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Abu 'Abdullah Al-Qurtubi
Died29 April 1273
EraIslamic golden age
Main interest(s)Tafsir, fiqh and hadith

Imam Abu 'Abdullah Al-Qurtubi or Abu 'Abdullah Muhammad ibn Ahmad ibn Abu Bakr al-Ansari al-Qurtubi (Arabic: أبو عبدالله القرطبي‎) was a famous mufassir, muhaddith and faqih scholar from Cordoba of Maliki origin. He is most famous for his commentary of the Quran, Tafsir al-Qurtubi.


He was born in Córdoba, Al-Andalus in the 13th century. His father was a farmer and died during a Spanish attack in 1230. During his youth, he contributed to his family by carrying clay for use in potteries. He finished his education in Cordoba, studying from renowned scholars ibn Ebu Hucce and Abdurrahman ibn Ahmet Al-Ashari. After Cordoba's capture in 1236 by king Ferdinand III of Castile, he left for Alexandria, where he studied hadith and tafsir. He then passed to Cairo and settled in Munya Abi'l-Khusavb where he spent the rest of his life. Known for his modesty and humble lifestyle, he was buried in Munya Abi'l-Khusavb, Egypt in 1273. His grave was carried to a mosque where a mausoleum was built under his name in 1971,[2] still open for visiting today.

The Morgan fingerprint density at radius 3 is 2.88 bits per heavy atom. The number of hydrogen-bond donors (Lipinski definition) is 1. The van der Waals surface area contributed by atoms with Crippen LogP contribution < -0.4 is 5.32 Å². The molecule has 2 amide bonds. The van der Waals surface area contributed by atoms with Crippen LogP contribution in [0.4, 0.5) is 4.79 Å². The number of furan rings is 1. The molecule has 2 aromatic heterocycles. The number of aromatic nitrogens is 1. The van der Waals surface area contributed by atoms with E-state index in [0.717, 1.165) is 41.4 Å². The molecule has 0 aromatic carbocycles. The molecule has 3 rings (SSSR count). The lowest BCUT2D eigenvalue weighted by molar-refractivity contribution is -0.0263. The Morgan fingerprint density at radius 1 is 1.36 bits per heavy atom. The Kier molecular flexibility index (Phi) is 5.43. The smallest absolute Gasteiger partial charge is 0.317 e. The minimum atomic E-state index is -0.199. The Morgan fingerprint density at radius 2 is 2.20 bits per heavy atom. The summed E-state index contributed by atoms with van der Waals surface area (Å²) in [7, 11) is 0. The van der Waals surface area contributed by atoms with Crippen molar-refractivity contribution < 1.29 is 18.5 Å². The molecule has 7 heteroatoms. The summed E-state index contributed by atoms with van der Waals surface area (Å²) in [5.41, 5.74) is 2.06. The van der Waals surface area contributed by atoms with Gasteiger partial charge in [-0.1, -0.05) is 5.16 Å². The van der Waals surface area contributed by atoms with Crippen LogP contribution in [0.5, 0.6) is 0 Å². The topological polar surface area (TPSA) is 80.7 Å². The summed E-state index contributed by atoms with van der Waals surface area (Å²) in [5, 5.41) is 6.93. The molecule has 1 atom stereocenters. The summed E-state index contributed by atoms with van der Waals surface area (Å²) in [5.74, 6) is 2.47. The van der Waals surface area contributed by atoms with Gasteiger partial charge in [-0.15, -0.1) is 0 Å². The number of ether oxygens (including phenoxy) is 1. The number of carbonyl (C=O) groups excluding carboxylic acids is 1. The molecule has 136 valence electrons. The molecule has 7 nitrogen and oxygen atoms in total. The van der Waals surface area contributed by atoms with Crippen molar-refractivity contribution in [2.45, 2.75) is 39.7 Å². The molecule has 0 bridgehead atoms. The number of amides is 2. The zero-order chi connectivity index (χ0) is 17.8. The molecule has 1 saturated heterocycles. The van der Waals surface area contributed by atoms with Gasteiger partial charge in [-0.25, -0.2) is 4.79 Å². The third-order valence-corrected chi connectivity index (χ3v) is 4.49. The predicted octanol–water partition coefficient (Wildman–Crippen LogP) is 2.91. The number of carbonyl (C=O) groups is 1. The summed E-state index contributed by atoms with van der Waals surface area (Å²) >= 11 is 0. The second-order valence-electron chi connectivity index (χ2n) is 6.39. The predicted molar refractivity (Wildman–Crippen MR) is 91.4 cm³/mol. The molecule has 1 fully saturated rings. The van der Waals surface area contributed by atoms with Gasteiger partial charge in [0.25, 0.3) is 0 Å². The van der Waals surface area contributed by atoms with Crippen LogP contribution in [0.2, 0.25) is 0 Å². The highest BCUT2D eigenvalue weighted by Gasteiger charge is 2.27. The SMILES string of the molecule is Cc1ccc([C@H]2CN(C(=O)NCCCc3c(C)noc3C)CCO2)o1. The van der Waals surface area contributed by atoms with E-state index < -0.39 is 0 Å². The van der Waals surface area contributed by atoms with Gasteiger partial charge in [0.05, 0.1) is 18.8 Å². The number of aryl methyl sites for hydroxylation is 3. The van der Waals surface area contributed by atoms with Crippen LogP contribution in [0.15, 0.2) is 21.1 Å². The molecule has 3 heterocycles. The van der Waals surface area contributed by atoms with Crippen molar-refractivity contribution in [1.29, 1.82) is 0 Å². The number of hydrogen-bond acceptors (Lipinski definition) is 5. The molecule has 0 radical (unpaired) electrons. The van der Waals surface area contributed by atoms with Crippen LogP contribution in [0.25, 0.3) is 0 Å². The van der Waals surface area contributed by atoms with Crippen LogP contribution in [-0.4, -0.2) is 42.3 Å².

He was very skilled in commentary, narrative, recitation and law; clearly evident in his writings, and the depth of his scholarship has been recognized by many scholars.[3] In his works, Qurtubi defended the Sunni point of view and criticized the Mu'tazilah.[4]


The hadith scholar Dhahabi said of him, "..he was an imam versed in numerous branches of scholarship, an ocean of learning whose works testify to the wealth of his knowledge, the width of his intelligence and his superior worth."[1]


  1. Tafsīr al-Qurṭubī: the most important and famous of his works, this 20 volume commentary has raised great interest, and has had many editions.[5] It is often referred to as al-Jamī' li-'Aḥkām, meaning "All the Judgments." Contrary to what this name implies, the commentary is not limited to verses dealing with legal issues,[6] but is a general interpretation of the whole of Quran with a Maliki point of view. Any claims made about a verse are stated and thoroughly investigated.
  2. al-Tadhkirah fī Aḥwāl al-Mawtà wa-Umūr al-Ākhirah (Reminder of the Conditions of the Dead and the Matters of the Hereafter): a book dealing with the topics of death, the punishments of the grave, the end times and the day of resurrection
  3. Al-Asnà fi Sharḥ al-Asmā' al-Ḥusnà
  4. Kitāb ut-Tadhkār fi Afḍal il-Adhkār
  5. Kitab Sharḥ it-Taqaṣṣi
  6. Kitab Qam' il-Ḥirṣ biz-Zuhd wal-Qanā'ah
  7. At-Takrāb li-Kitāb it-Tamhīd

See also[edit]


  1. ^ a b Bosworth, C.E.; van Donzel, E.; Lewis, B.; Pellat, Ch. (1986). Encyclopaedia of Islam (New Edition). Volume V (Khe-Mahi). Leiden, Netherlands: Brill. p. 512. ISBN 9004057455.
  2. ^ 26, el-Kasabî Mahmûd Zelat. p. 30
  3. ^ Al-Qurtubi's depth of scholarship
  4. ^ Bosworth, C.E.; van Donzel, E.; Lewis, B.; Pellat, Ch. (1986). Encyclopaedia of Islam (New Edition). Volume V (Khe-Mahi). Leiden, Netherlands: Brill. p. 513. ISBN 9004057455.
  5. ^ * MV, Kahire 1950; 1353-1369/1935-1950; 1380; I-XX, 1386-1387/1966-1967; nşr. Muhammed İbrahim el-Hifnâvî ve Mahmûd Hâmid Osman, l-XXll, Kahire 1414/1994, 1416/1996
  6. ^ Diyanet İslam Ansiklopedisi, Tayyar Altıkulaç, 26 Kurtubi mad

External links[edit]